Dedicated anti-guns programmes have probably helped. In Manchester, the X-Calibre project helped police identify the most important gang leaders and lock them up. In London, Operation Trident, which deals with gang and gun violence, has improved the way the police combat gun crime. Claudia Webbe, its chairwoman, says coppers have learned that London’s gangs are loose and disorganised. Rather than rushing to arrest gang members, the police get close to the girlfriends, parents and siblings of gunmen and press them for information. The result is higher detection and conviction rates, she says.

    Finally, there are more law-abiding people around. Moss Side, once one of Manchester’s most notorious districts for gun crime, has become strikingly more peaceful recently. It also has many more inhabitants, lots of them immigrants. George Kelling, an American criminologist who helped devise the “broken windows” theory, reckons that hollowed-out inner cities are particularly vulnerable to violent criminals, partly because there are few people to push the police to take action. Repopulation has helped cut crime rates in New York, he says. The same may be true of Britain’s mean streets.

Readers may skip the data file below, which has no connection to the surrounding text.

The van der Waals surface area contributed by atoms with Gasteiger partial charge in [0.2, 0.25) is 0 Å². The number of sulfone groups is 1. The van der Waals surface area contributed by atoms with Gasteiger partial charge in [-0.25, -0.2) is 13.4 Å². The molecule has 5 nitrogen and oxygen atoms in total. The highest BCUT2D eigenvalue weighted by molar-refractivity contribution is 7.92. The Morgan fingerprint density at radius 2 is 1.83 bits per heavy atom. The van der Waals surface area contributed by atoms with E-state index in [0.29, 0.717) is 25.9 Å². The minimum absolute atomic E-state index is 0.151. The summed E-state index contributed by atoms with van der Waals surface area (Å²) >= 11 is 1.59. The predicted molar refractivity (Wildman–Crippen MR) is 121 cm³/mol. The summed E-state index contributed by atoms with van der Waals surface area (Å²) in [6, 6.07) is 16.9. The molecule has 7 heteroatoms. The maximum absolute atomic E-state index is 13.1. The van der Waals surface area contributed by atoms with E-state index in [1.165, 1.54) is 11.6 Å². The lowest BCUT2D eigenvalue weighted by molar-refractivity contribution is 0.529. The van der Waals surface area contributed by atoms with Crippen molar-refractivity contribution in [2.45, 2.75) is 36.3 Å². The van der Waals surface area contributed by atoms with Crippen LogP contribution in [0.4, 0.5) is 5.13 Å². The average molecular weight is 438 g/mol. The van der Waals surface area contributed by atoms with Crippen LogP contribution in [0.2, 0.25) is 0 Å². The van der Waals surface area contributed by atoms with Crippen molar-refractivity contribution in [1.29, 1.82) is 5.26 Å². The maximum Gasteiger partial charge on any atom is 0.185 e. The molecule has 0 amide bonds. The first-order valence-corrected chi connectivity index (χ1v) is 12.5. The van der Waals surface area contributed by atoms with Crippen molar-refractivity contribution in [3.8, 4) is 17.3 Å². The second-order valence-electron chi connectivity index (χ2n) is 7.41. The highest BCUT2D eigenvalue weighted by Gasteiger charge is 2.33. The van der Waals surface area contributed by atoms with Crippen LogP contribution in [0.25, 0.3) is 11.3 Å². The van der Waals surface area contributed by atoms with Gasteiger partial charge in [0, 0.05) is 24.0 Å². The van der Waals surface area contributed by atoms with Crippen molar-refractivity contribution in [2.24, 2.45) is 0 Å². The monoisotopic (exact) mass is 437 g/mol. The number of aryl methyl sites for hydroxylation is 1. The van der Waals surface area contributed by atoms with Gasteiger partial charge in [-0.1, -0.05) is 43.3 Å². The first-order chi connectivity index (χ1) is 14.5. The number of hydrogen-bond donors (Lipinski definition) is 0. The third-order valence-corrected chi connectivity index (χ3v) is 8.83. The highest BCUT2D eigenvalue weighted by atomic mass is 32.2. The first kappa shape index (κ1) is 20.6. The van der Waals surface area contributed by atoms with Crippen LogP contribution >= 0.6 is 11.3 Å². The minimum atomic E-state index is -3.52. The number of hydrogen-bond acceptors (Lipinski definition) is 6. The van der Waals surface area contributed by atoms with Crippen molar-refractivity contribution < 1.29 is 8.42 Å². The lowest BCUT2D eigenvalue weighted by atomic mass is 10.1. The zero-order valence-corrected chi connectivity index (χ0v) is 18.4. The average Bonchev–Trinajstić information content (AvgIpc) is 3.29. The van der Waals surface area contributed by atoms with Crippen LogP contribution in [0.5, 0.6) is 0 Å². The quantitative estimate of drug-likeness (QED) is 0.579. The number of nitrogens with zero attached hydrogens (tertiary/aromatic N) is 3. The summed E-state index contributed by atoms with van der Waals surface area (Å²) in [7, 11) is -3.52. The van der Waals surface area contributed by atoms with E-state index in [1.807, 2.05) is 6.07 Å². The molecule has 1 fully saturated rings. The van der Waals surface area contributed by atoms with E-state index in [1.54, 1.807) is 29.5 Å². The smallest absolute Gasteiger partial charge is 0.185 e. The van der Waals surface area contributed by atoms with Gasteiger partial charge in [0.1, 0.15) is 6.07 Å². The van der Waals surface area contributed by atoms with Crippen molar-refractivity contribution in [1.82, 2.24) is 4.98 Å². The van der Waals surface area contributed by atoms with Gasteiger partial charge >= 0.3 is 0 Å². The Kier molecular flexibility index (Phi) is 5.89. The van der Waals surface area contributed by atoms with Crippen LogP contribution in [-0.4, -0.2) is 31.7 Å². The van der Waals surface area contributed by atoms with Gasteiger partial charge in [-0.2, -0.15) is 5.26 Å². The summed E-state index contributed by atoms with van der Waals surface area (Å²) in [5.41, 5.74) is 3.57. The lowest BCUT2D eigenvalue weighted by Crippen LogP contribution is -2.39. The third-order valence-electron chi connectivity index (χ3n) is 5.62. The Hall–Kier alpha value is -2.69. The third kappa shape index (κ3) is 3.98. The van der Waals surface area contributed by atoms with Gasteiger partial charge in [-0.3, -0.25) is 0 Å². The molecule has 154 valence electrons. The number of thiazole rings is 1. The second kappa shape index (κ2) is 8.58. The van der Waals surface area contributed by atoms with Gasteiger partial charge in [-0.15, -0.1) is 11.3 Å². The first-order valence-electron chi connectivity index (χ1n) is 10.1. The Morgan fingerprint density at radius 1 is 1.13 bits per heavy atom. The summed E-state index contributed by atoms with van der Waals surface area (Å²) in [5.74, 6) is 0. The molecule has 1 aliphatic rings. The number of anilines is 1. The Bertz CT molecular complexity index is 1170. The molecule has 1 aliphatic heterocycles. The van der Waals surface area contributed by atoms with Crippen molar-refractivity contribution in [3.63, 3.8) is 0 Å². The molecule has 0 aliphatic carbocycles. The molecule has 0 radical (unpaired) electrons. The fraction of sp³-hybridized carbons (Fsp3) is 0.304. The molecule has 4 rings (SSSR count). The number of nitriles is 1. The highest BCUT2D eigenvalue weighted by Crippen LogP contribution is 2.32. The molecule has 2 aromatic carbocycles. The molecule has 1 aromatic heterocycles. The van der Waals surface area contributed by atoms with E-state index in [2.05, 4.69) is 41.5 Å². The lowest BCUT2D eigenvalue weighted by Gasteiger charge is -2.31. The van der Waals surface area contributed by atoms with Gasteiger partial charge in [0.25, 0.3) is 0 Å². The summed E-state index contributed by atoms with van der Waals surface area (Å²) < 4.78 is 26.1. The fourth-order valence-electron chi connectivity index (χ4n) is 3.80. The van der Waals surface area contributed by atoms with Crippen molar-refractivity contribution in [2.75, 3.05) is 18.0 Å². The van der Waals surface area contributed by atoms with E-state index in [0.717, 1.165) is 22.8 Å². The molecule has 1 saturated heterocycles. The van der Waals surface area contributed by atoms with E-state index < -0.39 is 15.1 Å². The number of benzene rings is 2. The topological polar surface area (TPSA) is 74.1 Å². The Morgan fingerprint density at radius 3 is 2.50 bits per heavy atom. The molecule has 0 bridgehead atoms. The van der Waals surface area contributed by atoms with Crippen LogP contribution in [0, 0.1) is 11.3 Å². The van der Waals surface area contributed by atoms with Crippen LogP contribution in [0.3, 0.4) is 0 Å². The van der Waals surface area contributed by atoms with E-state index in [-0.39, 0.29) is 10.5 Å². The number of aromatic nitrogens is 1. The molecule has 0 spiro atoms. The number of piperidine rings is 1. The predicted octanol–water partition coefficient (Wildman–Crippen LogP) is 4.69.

2. 07 Aug '12 18:19
    Originally posted by FMF
    Interesting article in a recent edition of The Economist. Any thoughts about whether or how any of the trends below might have some bearing on countries other than the U.K.?

    [b]Firearms are going out of style
    Jul 28th 2012 | from the print edition


    STOCKWELL, in south London, is famous for two things: Portuguese restaurants and gun crime. Last y ...[text shortened]... ed cut crime rates in New York, he says. The same may be true of Britain’s mean streets.
    [/b]
    30 to 40 thousand in the country? That doesn't even match some of our major cities!
  3. Standard member finnegan
    GENS UNA SUMUS
    07 Aug '12 22:22
    Repopulation of inner cities, with all its benefits, was an intended and successful product of the last Labour government's policies for regenerating the cities. Major restructuring in places like Liverpool, Manchester, Stoke and Birmingham required masssive investment. It was often contentious but huge change was essential and it has not been completed. It was work in progress and would take another twenty years to fulfil its potential.

    With this coalition government trying to regenerate the economy by slashing investment, the construction industry accounts for a massive element in the continuing recession. Until construction revives, the economy is dead.

    Alongside Labour's regeneration of cities was a clamp down on excessive new building in rural and suburban areas. The market pressure was always to build in green areas and the Tories represent a backlash in favour of precisely that kind of market led development. It ruins the countryside, extends suburban development which is soul destroying and bland, and leads more people to live outside of cities. Anyone driving around the countryside will notice inappropriate new developments appearing in weird places, which are not sustainable and require extensive commuting not only to work but for shops and leisure and of course for schools and hospitals.